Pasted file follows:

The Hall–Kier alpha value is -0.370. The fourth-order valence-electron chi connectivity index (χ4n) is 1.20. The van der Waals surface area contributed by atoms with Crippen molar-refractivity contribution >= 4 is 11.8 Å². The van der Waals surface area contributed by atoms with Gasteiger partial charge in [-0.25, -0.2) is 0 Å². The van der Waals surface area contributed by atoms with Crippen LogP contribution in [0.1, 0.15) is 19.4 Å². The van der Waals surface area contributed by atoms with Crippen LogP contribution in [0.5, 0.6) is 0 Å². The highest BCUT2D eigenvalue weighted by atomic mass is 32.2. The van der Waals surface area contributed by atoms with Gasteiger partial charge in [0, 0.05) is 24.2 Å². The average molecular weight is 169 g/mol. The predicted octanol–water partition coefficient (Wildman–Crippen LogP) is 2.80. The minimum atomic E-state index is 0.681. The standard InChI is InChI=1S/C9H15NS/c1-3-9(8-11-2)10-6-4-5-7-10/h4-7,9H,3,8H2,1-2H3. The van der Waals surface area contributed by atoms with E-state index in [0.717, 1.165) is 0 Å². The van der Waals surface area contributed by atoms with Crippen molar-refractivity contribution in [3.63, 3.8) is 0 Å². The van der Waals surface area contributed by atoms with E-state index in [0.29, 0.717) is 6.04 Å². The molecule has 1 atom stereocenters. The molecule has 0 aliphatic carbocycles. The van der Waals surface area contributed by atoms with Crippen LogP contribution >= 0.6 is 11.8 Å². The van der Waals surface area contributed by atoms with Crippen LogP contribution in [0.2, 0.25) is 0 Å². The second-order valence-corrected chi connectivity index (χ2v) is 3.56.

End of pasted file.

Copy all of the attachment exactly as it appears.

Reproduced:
The Hall–Kier alpha value is -0.370. The fourth-order valence-electron chi connectivity index (χ4n) is 1.20. The van der Waals surface area contributed by atoms with Crippen molar-refractivity contribution >= 4 is 11.8 Å². The van der Waals surface area contributed by atoms with Gasteiger partial charge in [-0.25, -0.2) is 0 Å². The van der Waals surface area contributed by atoms with Crippen LogP contribution in [0.1, 0.15) is 19.4 Å². The van der Waals surface area contributed by atoms with Crippen LogP contribution in [0.5, 0.6) is 0 Å². The highest BCUT2D eigenvalue weighted by atomic mass is 32.2. The van der Waals surface area contributed by atoms with Gasteiger partial charge in [0, 0.05) is 24.2 Å². The average molecular weight is 169 g/mol. The predicted octanol–water partition coefficient (Wildman–Crippen LogP) is 2.80. The minimum atomic E-state index is 0.681. The standard InChI is InChI=1S/C9H15NS/c1-3-9(8-11-2)10-6-4-5-7-10/h4-7,9H,3,8H2,1-2H3. The van der Waals surface area contributed by atoms with E-state index in [0.717, 1.165) is 0 Å². The van der Waals surface area contributed by atoms with Crippen molar-refractivity contribution in [3.63, 3.8) is 0 Å². The van der Waals surface area contributed by atoms with E-state index in [0.29, 0.717) is 6.04 Å². The molecule has 1 atom stereocenters. The molecule has 0 aliphatic carbocycles. The van der Waals surface area contributed by atoms with Crippen LogP contribution >= 0.6 is 11.8 Å². The van der Waals surface area contributed by atoms with Crippen LogP contribution in [0.2, 0.25) is 0 Å². The second-order valence-corrected chi connectivity index (χ2v) is 3.56.